Travelling by canoe or kayak will allow you to be more nomadic, and to carry more kit easily. Hunting wild game is subject to seasons and regulations, and bowhunting is illegal in the UK. You can make your own hooks and natural-fibre lines, or basket/creel-type traps to catch fish or crayfish. Fishing by hand is illegal in the UK, as is spear fishing, except in the sea.


    Well, it depends on how hard-core you want to be. The less kit used, the ‘purer’ the bushcraft. ‘Bare hands’ bushcraft involves no bought equipment – knives, tools, shelter and fire are made using natural materials. This type of bushcraft is cheaper, obviously, but most people will require at least some basic kit. Here is what you might need:

    • Knife and sheath: you can expect to pay £10-15 for a good one. For a reasonable, entry-level knife, Mora make a strong, cheap one. You can have different knives for different jobs, but really, you only need one, and then you don’t have extra tools to carry. A good all-round knife would be medium length, 4-5″ (10-12cm) blade, fairly straight profile towards the tip, full tang (the metal continues from the blade all the way through the handle), with a flat bevel on the blade sloping to a sharp point.
    • Water container.
    • Fire steel: consists of an alloy and scraper plate; scrape the alloy – it becomes molten and you get sparks.
    • Folding saw.
    • Water purification aid: millbank bag for filtering; billy can for boiling; or (more expensive) pump filter.
    • Bivouac bag, sleeping bag and sleeping mat.
    • Shelter: tarp and hammock; most bushcrafters will prefer this, as it’s more ‘outdoors’, lighter weight and allows a fire underneath.
    • Outdoor clothing: (depending on the season) thermal layers; outer, waterproof, breathable layer; strong, waterproof boots.
    • Rucksack.

    Choosing a bushcraft knife.

    Search online for bushcraft stores, and for second-hand kit on eBay. It can be a very cheap hobby, but if you’re going to spend money, make sure it’s on a quality knife and fire steel, and apart from those, try to reduce kit rather than increase it.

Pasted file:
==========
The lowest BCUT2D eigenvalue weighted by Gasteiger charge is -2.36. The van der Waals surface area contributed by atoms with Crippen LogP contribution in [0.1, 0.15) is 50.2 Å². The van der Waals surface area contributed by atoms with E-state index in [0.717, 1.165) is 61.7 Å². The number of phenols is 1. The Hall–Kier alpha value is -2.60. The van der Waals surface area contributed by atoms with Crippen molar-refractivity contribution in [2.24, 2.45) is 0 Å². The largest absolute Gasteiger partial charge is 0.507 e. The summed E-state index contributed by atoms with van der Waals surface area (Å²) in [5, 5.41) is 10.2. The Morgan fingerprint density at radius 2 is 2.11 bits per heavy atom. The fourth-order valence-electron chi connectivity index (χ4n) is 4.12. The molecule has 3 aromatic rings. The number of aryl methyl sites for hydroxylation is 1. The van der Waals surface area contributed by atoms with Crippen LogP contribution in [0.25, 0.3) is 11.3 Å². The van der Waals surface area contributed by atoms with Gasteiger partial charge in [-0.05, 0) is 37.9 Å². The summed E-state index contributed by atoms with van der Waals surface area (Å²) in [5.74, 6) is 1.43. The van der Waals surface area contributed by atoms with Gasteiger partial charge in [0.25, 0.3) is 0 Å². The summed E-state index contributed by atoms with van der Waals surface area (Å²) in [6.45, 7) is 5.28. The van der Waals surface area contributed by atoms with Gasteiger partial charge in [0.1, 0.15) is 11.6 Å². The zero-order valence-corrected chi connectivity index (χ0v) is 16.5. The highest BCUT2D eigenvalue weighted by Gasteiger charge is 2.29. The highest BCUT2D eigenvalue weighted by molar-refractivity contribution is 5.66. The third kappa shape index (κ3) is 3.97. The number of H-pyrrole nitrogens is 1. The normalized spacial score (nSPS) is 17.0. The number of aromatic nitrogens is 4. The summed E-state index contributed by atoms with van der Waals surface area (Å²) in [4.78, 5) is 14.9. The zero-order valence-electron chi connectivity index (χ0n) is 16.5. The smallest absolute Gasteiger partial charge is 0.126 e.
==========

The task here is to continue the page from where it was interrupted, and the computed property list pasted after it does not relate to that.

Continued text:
Health & safety

    In the UK we don’t have the kind of large, dangerous or poisonous animals (apart from the adder) that exist elsewhere, which leaves the following main risk areas:

    • Fire: take care to avoid wild fires and have water and first aid kit handy in case of burns.
    • Shelter: make sure it’s secure and safe – and look overhead to see what might potentially fall on you.
    • Coastal areas: avoid camping or sheltering below the high-tide line, and beware of falling rocks from cliffs.
    • Wild food: to avoid poisoning yourself, make sure you can identify plants; be aware of the risk of allergies and contamination (wash/cook food properly).
    • Water: collect water close to its source to avoid chemical contamination. Usually you will assume the water has some form of biological contamination – but it can be treated effectively by filtering and boiling.  Chemicals are more difficult to treat unless you have a carbon filter, therefore it is best to avoid places where chemical contamination is suspected.
    • Tool use: avoid cutting yourself, by making the tool safe when not in use – sheath a knife when walking around; always cut away from yourself; definitely don’t work with cutting tools between your legs, because it would be very bad news to cut the femoral artery in your legs. Be aware of other people – give them plenty of space when using a sharp tool, and make them aware of what you’re doing.

    Of course you wouldn’t want to hurt yourself in any of the above ways at all – but definitely not in the wilderness, a long, long way from the nearest hospital.

    Thanks to Leon Durbin of Wildwood Bushcraft for information | pics © Wildwood Bushcraft and Wildwise

    Whilst you’re here, why not take a look at the other 25+ nature topics available? And don’t forget to visit our main topics page to explore over 200 aspects of low-impact living and our homepage to learn more about why we do what we do.

    The specialist(s) below will respond to queries on this topic. Please comment in the box at the bottom of the page.

    Leon Durbin has had a lifelong passion for wildlife and wild places, and is a qualified and experienced wildlife biologist. Leon runs Wildwood Bushcraft, and has been teaching and practicing bushcraft for the last 15 years.

    The views expressed here are those of the author and not necessarily lowimpact.org's


    • 1Cring Packer July 26th, 2018

      We have lost the natural ability that our ancestor use them to thrive on wild. Thanks for sharing.

    • 2bob January 29th, 2021

      Hi I would like to say that humans (sapiens) have never been fully in touch with nature (except sorta when we were on the Afro-Asian landmass) but bushcraft is much more sustainable to where we are now.